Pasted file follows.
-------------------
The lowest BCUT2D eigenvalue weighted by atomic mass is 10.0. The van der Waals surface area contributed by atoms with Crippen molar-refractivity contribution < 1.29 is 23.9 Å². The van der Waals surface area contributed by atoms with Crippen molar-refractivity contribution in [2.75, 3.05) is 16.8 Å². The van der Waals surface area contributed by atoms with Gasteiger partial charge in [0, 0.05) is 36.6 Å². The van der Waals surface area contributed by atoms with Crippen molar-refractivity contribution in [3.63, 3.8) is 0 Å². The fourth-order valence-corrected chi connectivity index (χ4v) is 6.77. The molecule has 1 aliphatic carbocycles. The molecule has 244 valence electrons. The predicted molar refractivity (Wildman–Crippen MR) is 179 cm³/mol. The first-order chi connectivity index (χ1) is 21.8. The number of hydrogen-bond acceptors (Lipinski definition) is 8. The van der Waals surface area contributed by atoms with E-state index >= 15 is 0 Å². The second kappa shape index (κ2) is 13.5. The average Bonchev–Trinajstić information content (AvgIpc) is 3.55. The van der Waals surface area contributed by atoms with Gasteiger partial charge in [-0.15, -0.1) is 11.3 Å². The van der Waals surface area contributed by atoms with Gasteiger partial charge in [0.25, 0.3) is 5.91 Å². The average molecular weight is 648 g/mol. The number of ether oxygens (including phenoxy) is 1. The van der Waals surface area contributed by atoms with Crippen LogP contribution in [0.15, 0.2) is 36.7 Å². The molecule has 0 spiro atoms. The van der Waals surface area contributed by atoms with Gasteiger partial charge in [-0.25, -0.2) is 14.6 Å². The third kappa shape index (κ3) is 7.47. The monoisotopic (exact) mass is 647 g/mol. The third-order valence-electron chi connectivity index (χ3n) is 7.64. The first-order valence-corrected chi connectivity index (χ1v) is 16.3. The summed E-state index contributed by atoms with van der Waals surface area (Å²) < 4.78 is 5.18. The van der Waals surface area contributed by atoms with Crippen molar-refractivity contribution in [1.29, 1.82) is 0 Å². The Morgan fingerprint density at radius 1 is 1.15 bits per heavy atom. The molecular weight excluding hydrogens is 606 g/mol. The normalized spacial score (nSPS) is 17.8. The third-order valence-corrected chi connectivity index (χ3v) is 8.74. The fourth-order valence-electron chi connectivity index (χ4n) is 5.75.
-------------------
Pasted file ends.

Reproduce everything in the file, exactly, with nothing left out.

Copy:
The lowest BCUT2D eigenvalue weighted by atomic mass is 10.0. The van der Waals surface area contributed by atoms with Crippen molar-refractivity contribution < 1.29 is 23.9 Å². The van der Waals surface area contributed by atoms with Crippen molar-refractivity contribution in [2.75, 3.05) is 16.8 Å². The van der Waals surface area contributed by atoms with Gasteiger partial charge in [0, 0.05) is 36.6 Å². The van der Waals surface area contributed by atoms with Crippen molar-refractivity contribution in [3.63, 3.8) is 0 Å². The fourth-order valence-corrected chi connectivity index (χ4v) is 6.77. The molecule has 1 aliphatic carbocycles. The molecule has 244 valence electrons. The predicted molar refractivity (Wildman–Crippen MR) is 179 cm³/mol. The first-order chi connectivity index (χ1) is 21.8. The number of hydrogen-bond acceptors (Lipinski definition) is 8. The van der Waals surface area contributed by atoms with E-state index >= 15 is 0 Å². The second kappa shape index (κ2) is 13.5. The average Bonchev–Trinajstić information content (AvgIpc) is 3.55. The van der Waals surface area contributed by atoms with Gasteiger partial charge in [-0.15, -0.1) is 11.3 Å². The van der Waals surface area contributed by atoms with Gasteiger partial charge in [0.25, 0.3) is 5.91 Å². The average molecular weight is 648 g/mol. The number of ether oxygens (including phenoxy) is 1. The van der Waals surface area contributed by atoms with Crippen LogP contribution in [0.15, 0.2) is 36.7 Å². The molecule has 0 spiro atoms. The van der Waals surface area contributed by atoms with Gasteiger partial charge in [-0.25, -0.2) is 14.6 Å². The third kappa shape index (κ3) is 7.47. The monoisotopic (exact) mass is 647 g/mol. The third-order valence-electron chi connectivity index (χ3n) is 7.64. The first-order valence-corrected chi connectivity index (χ1v) is 16.3. The summed E-state index contributed by atoms with van der Waals surface area (Å²) < 4.78 is 5.18. The van der Waals surface area contributed by atoms with Crippen molar-refractivity contribution in [1.29, 1.82) is 0 Å². The Morgan fingerprint density at radius 1 is 1.15 bits per heavy atom. The molecular weight excluding hydrogens is 606 g/mol. The normalized spacial score (nSPS) is 17.8. The third-order valence-corrected chi connectivity index (χ3v) is 8.74. The fourth-order valence-electron chi connectivity index (χ4n) is 5.75.